Behavioral finance has documented a wide range of stylized actions of investors, like loss aversion, regret aversion, overtrading, overconfidence, home bias and so on.

The Nobel Prize Richard Thaler have documented the tendency of the investor of overreacting to large economic events.

Financial advisors have long advised their clients to stay calm and weather any passing financial storm in their portfolios. Despite this, a percentage of investors tend to ‘freak out’ and sell off a large portion of their risky assets in certain adverse market environments. This situation is often discussed in the financial press and media, but is rarely defined or quantified.

Daniel Elkind and coworkers have brilliantly contributed to the behavioral finance literature with their research “When Do Investors Freak Out? Machine Learning Predictions of Panic Selling, published in August 2021.

The authors have developed a method to identify panic selling and apply it to a novel large dataset of brokerage account information from 2003 to 2015 to examine panic selling and ‘freakout’ behavior.

They analyzed the investment activity of 653,455 individual brokerage accounts belonging to 298,556 households spanning the period 2003-2015.

They defined “freaking out” as occurring after a portfolio value decline of 90 percent in one month and the investor selling half of the portfolio within that month.

They defined re-entering the market as occurring when the portfolio recovered to 50% of its pre-liquidation value and the investor buys at least half of what was previously sold.

Following is a summary of their findings:

  1. There were 36,374 panic sells by 26,852 household investors (9% of all households) across a period of 13 years between January 2003 and December 2015.
  2. While panic sales are infrequent, with only 0.1% of the investors panic selling at any point in time, they occur at up to three times the baseline frequency when there are large negative market movements — a disproportionate number of households make panic sales when there are sharp market downturns, the phenomenon of freaking out
  3. Of households with at least one panic-selling event, 21,706 of them (81%) did so once within the sample period, while 3,081 (11%) did so twice.
  4. 31% of the investors who panic sold never returned to reinvest in risky assets. However, of those that did buy stocks again, 59% reentered the market within five months and another 13% returned within 10 months. 
  5. Investors who are male, or above the age of 45, or married, or have more dependents, or who self-identify as having excellent investment experience or knowledge tended to freak out with greater frequency. Whilst, the three occupational groups with the least risk of panic selling are ‘paralegal’, ‘minor’ and ‘social worker’.
  6. The occupational groups with the three highest risks of panic selling were self-employed, owners and real estate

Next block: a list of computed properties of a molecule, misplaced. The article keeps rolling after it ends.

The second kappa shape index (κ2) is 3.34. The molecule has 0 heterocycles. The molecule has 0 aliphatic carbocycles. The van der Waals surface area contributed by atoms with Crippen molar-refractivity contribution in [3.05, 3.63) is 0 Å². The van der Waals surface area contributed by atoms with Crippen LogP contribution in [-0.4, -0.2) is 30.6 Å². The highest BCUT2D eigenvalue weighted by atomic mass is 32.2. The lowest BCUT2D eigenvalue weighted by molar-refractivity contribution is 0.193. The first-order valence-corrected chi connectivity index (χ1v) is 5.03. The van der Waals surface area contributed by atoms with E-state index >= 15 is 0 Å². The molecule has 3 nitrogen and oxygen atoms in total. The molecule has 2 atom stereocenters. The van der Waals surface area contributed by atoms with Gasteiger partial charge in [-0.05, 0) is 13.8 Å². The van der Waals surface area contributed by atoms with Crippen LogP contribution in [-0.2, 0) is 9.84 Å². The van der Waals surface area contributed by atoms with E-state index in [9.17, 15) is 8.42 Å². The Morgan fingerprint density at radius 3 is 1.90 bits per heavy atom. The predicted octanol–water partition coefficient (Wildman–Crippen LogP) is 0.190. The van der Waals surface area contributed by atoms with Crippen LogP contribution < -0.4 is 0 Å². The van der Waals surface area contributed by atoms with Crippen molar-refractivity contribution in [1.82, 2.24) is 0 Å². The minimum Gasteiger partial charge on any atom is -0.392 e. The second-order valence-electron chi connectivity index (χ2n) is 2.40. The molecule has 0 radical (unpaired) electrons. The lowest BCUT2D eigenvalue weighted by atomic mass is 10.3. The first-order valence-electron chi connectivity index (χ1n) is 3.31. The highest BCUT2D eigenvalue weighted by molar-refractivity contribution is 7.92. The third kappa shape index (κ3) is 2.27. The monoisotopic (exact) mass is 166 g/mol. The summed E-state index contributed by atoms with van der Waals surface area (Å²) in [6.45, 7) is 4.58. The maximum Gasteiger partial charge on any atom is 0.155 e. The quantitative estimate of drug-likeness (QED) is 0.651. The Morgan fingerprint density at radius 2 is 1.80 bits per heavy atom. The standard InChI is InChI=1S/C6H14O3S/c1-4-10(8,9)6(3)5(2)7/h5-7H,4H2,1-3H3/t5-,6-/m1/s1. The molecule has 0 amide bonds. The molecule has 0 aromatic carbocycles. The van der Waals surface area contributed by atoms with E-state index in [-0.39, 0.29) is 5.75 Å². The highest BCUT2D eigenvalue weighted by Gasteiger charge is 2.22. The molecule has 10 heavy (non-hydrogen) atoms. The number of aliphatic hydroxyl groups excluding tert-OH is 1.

In the chart below you can see the proportion of panic selling (blu bars) in relation to changes in S&P 500 (green line).

Elkind and coworkers also found that the median investor earned a zero to negative return after freaking out because while freaking out does protect investors during a crisis, such investors often wait too long to reinvest, causing them to miss out on significant profits when markets rebound. For example, an investor who liquidated at the start of the Great Financial Crisis and held out for more than 34 months after liquidation would have missed the post-2009 market rally and forgone potential profits. The bottom line is that freaking out is suboptimal behaviour. Of particular interest was that investors who identified themselves as having excellent investment experience freaked out more than twice as often as those who identified as having no experience — demonstrating that overconfidence is an all-too-human trait.

Elkind, Kaminski, Lo, Siah and Wong also used logistic regression and deep neural network techniques to develop machine learning models to predict when investors might panic sell in the near future. Their set of predictive features included the demographic characteristics of the investor, their portfolio histories, and current and past market conditions. Their best-performing deep neural network achieved a 70% true positive accuracy rate and an 81% true negative accuracy rate, “demonstrating that artificial intelligence techniques can assist in identifying individuals at risk of panic selling in the near future.” Among the most important predictive variables were:

  1. Being young or elderly decreased the risk of panic selling, as did being disabled or a minor
  2. Declaring oneself a member of the clergy, an owner or an executive increased the likelihood of panic selling, as did having self-declared excellent investment experience.
  3. The likelihood of a panic sale increases with the percentage of daily trades made by the investor. 
  4. An investor will be more likely to panic sell if options compose a larger proportion of the entire portfolio.